Formula 1: Has F2 completely lost its purpose and effectiveness?

The FIA have had multiple failures with establishing Formula 2 since the 1940s, but when they rebranded the GP2 Series in 2017, it was quite a success.
Oliver Bearman, Kimi Antonelli, Formula 2
Oliver Bearman, Kimi Antonelli, Formula 2 / Qian Jun/MB Media/GettyImages

Despite the number of talented drivers who have come through the ranks of Formula 2, such as Lando Norris, George Russell, and Charles Leclerc, the pathway for drivers to move into Formula 1 has become more challenging.

While Formula 2 is meant to be the final step to prepare drivers before reaching Formula 1, the series appears to be losing some of its effectiveness.

Although there have been a number of successful drivers who have made the transition, there are quite a few who succeeded in Formula 2 and either struggled mightily in Formula 1 or never got a full-time seat. 

What has caused Formula 2's lack of effectiveness?

Looking at the past few seasons of those who made their way up to Formula 1, things simply did not work out, even though some of them had won the Formula 2 championship.

Nyck de Vries, Felipe Drugovich, Theo Pourchaire, and Mick Schumacher are all former Formula 2 champions who either never got a real chance to prove themselves at the top or have still not secured their first Formula 1 seat.

Though there are some similarities between the cars in Formula 1 and Formula 2, the most striking difference is that all Formula 2 cars are the same, whereas in Formula 1, all 10 teams have varying levels of performance capabilities.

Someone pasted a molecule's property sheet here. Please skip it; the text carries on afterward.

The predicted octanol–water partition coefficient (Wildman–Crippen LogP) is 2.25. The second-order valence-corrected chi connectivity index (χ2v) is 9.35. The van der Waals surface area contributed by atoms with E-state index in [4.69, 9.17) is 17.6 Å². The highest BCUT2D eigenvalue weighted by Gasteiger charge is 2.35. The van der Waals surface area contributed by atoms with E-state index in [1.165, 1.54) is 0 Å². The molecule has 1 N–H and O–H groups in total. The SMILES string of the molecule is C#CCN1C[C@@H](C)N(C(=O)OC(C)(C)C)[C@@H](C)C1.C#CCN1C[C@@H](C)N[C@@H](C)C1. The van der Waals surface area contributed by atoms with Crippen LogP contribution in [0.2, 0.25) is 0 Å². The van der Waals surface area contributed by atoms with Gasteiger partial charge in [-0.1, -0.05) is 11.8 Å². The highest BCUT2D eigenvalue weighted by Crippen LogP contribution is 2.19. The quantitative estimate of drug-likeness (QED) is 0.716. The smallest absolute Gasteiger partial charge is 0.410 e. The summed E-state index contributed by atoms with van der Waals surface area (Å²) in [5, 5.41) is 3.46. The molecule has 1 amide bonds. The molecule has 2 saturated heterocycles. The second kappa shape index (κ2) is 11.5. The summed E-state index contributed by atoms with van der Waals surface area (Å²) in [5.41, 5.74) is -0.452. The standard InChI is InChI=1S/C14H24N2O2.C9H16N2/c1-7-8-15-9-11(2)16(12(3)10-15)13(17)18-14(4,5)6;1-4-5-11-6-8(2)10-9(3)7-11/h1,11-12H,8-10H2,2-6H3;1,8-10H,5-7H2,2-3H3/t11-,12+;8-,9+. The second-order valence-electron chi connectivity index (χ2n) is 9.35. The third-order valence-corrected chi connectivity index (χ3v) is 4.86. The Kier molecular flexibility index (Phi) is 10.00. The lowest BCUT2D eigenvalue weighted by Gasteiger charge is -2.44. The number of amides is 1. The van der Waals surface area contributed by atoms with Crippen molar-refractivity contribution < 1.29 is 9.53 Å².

Most often, rookies who come from Formula 2 tend to feed into one of the lower teams on the grid, making that transition even more difficult. However, that challenge is what determines whether a driver is meant for Formula 1 or not. Leclerc and Russell are great examples, as they performed well with Alfa Romeo and Williams, respectively, and later moved on to Ferrari and Mercedes.

That poses a rather interesting question: what is the point of Formula 2 if those in it struggle in Formula 1, or simply never make it?

Taking a look at this season’s Formula 2 championship, Paul Aron has done a splendid job thus far, as he holds the points lead seven through race weekends.

Despite his tremendous consistency, there is very little news about Formula 1 teams potentially signing him for next season. The Estonian driver also left the Mercedes Driver Academy at the end of 2023, as they chose to focus more on Kimi Antonelli.

On the flip side, there are two big names in Formula 2 this season who are junior drivers for two of the best teams on the Formula 1 grid, Oliver Bearman with Ferrari and Antonelli with Mercedes.

Neither one of them has done anything spectacular in Formula 2 this season, with Bearman sitting in 14th place in the standings and Antonelli sitting in ninth. But both drivers will likely have full-time seats in Formula 1 next season. 

That can likely be attributed to the fact that they have made the most of their opportunities in Formula 1, whether that be through private tests, practice sessions, and even a surprise Grand Prix start, in the case of Bearman.

Oddly enough, the 19-year-old sits in the same position in the Formula 1 standings and the Formula 2 standings, despite having made only one Grand Prix start this year.

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All things considered, being a junior driver for a Formula 1 team and producing results in those few private tests and free practice sessions seems to be far more valuable than being among the best drivers in Formula 2. Perhaps something will be done by the FIA in the future that makes the pathway to reach the top more justifiable.